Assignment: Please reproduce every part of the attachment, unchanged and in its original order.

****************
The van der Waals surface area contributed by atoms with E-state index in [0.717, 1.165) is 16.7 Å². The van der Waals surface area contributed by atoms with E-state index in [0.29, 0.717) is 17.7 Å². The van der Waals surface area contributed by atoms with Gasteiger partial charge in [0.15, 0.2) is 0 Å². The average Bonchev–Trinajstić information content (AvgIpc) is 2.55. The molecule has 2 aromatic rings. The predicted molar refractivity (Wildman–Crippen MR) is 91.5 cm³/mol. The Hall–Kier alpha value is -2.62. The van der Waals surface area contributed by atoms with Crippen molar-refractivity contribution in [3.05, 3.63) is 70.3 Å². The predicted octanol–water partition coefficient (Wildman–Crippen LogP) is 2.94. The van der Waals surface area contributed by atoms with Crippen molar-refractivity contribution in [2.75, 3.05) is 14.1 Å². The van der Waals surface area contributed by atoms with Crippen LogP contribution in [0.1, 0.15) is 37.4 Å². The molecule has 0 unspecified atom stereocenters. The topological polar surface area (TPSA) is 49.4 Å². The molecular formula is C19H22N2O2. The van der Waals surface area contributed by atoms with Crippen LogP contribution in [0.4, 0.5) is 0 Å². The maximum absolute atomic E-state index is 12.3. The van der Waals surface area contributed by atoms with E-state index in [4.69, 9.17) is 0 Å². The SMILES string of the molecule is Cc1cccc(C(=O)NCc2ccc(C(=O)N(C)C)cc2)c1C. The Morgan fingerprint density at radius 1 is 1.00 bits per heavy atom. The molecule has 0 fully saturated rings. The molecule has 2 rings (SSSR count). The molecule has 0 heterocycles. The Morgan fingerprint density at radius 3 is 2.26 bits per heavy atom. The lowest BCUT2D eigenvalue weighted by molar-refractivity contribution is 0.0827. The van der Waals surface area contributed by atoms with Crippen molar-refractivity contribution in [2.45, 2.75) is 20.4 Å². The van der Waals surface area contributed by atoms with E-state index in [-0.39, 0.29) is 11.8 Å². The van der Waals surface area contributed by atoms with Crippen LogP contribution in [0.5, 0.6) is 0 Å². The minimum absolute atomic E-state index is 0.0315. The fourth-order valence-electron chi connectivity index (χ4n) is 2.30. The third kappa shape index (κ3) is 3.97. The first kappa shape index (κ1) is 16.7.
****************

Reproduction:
The van der Waals surface area contributed by atoms with E-state index in [0.717, 1.165) is 16.7 Å². The van der Waals surface area contributed by atoms with E-state index in [0.29, 0.717) is 17.7 Å². The van der Waals surface area contributed by atoms with Gasteiger partial charge in [0.15, 0.2) is 0 Å². The average Bonchev–Trinajstić information content (AvgIpc) is 2.55. The molecule has 2 aromatic rings. The predicted molar refractivity (Wildman–Crippen MR) is 91.5 cm³/mol. The Hall–Kier alpha value is -2.62. The van der Waals surface area contributed by atoms with Crippen molar-refractivity contribution in [3.05, 3.63) is 70.3 Å². The predicted octanol–water partition coefficient (Wildman–Crippen LogP) is 2.94. The van der Waals surface area contributed by atoms with Crippen molar-refractivity contribution in [2.75, 3.05) is 14.1 Å². The van der Waals surface area contributed by atoms with Crippen LogP contribution in [0.1, 0.15) is 37.4 Å². The molecule has 0 unspecified atom stereocenters. The topological polar surface area (TPSA) is 49.4 Å². The molecular formula is C19H22N2O2. The van der Waals surface area contributed by atoms with Crippen LogP contribution in [0.4, 0.5) is 0 Å². The maximum absolute atomic E-state index is 12.3. The van der Waals surface area contributed by atoms with E-state index in [4.69, 9.17) is 0 Å². The SMILES string of the molecule is Cc1cccc(C(=O)NCc2ccc(C(=O)N(C)C)cc2)c1C. The Morgan fingerprint density at radius 1 is 1.00 bits per heavy atom. The molecule has 0 fully saturated rings. The molecule has 2 rings (SSSR count). The molecule has 0 heterocycles. The Morgan fingerprint density at radius 3 is 2.26 bits per heavy atom. The lowest BCUT2D eigenvalue weighted by molar-refractivity contribution is 0.0827. The van der Waals surface area contributed by atoms with Crippen molar-refractivity contribution in [2.45, 2.75) is 20.4 Å². The van der Waals surface area contributed by atoms with E-state index in [-0.39, 0.29) is 11.8 Å². The van der Waals surface area contributed by atoms with Crippen LogP contribution in [0.5, 0.6) is 0 Å². The minimum absolute atomic E-state index is 0.0315. The fourth-order valence-electron chi connectivity index (χ4n) is 2.30. The third kappa shape index (κ3) is 3.97. The first kappa shape index (κ1) is 16.7.